How to Make Mortar

Mortar is, quite literally, the building block of society.  It is the material used to bind construction materials together and fill the gaps between them.  From building a brick wall to a building, you’ll need to know how to make some form of mortar to make a reasonably sturdy structure.

It has been used since ancient times by civilized people to build buildings and walls and more.  If ancient people can make mortar, why can’t you?

Clay Mortar

In ancient times, the Babylonians used a mortar based of mud and clay.  Just get some clay mud that is wet enough to be a thick paste.  If it isn’t that malleable, add water.  If it’s too thin, add more clay or dirt to thicken it up.  This isn’t a very sturdy mortar and you can expect it not to last all that long, but it will do in a pinch and last long enough.  The key benefit of clay mortar is that clay and dirt are more abundant than any other resource for making mortar.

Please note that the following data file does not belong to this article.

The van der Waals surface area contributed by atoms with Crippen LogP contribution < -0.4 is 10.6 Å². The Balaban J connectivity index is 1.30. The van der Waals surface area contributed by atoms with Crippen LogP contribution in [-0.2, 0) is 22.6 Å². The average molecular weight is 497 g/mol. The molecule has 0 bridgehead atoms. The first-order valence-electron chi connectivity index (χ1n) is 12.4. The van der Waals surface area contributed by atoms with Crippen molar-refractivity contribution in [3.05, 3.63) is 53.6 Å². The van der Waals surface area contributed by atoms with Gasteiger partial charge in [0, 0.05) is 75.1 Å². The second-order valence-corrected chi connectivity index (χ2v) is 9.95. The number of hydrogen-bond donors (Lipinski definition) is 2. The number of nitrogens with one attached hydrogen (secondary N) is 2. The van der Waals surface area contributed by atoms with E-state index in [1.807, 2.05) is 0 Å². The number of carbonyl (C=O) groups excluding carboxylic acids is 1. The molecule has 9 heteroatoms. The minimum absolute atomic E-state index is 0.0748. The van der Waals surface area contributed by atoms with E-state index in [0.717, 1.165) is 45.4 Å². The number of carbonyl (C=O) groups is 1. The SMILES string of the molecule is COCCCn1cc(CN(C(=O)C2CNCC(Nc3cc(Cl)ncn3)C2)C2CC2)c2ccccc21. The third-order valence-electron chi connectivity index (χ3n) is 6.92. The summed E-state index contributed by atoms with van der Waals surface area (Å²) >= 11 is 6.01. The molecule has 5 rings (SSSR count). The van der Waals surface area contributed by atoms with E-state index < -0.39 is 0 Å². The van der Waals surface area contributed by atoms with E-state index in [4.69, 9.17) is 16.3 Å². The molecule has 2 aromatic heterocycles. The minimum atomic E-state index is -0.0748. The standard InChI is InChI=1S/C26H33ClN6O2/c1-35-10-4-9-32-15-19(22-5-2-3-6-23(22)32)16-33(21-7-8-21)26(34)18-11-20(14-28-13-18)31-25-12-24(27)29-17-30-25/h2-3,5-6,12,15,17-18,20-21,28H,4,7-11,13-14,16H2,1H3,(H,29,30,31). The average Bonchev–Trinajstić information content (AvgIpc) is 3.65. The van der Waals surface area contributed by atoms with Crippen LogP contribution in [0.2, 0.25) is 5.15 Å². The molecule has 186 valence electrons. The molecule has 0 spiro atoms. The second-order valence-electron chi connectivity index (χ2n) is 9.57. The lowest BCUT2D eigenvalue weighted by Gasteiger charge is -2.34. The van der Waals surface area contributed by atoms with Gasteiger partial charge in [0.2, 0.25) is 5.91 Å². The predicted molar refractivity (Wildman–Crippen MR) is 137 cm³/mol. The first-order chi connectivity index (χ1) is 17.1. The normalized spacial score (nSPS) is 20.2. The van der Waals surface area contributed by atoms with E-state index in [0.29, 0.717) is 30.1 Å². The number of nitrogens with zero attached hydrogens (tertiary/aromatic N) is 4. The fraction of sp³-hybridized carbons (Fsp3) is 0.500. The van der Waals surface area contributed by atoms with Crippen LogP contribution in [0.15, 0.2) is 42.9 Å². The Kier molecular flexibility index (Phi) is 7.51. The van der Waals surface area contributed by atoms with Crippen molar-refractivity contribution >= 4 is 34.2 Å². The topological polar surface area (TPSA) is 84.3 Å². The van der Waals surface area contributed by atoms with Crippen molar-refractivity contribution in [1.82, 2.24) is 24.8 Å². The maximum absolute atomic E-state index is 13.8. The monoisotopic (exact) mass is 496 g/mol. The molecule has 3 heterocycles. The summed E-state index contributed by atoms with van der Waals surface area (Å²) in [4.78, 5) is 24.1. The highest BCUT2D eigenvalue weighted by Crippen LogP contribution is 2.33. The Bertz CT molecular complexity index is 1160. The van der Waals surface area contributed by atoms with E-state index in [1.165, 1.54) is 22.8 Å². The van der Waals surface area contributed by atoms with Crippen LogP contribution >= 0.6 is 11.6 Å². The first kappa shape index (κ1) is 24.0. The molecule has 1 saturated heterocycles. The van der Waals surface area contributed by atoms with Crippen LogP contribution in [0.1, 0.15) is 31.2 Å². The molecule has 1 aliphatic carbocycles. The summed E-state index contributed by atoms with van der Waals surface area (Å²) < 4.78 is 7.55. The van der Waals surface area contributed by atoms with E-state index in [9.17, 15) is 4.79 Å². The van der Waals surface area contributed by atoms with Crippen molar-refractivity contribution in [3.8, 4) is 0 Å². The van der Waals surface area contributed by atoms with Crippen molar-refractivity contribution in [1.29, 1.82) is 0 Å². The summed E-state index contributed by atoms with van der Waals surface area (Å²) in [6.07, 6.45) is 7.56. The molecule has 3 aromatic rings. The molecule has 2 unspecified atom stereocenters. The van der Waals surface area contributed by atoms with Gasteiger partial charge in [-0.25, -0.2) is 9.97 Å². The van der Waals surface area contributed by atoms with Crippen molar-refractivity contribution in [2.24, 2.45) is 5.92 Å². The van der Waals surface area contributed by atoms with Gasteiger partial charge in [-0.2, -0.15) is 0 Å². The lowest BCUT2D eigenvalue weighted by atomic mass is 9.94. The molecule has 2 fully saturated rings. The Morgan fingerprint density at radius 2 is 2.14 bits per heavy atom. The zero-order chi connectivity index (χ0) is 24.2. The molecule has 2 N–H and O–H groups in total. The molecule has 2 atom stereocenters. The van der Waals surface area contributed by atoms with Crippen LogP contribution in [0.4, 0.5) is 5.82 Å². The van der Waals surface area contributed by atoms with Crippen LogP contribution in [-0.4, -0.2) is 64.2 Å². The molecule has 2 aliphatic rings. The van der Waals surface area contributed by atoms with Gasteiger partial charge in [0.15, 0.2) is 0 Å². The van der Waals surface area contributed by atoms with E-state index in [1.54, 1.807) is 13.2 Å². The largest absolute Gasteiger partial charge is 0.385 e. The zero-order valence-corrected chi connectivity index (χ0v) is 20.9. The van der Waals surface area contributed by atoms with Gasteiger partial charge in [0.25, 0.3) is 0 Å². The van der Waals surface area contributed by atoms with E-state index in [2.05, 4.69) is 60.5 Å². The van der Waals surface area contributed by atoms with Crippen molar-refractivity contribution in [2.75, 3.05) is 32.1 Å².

Gypsum Mortar

The Ancient Egyptians made mortar from gypsum and sand.  If you’ve ever worked with plaster of Paris (gypsum plaster), you’ll know that gypsum is makes a soft material, but when added with sand becomes a little more sturdy.  To make gypsum mortar, mix gypsum powder with water to make a slurry and add sand until it forms a thick paste.

Lime Mortar

Limestone is a clear rock mineral that can also be found in hardware/home improvement stores, but it can also be found in rock quarries as well.  To make the mortar, you will need to bake the limestone.  It will expand and turn white.  Even though you can make lime mortar without this step, it is very important to include it.  The reason being that untreated lime mortar is susceptible to water and can collapse.  Whereas, when treated in a kiln the lime becomes “hydraulic” and is much more resistant to the weather.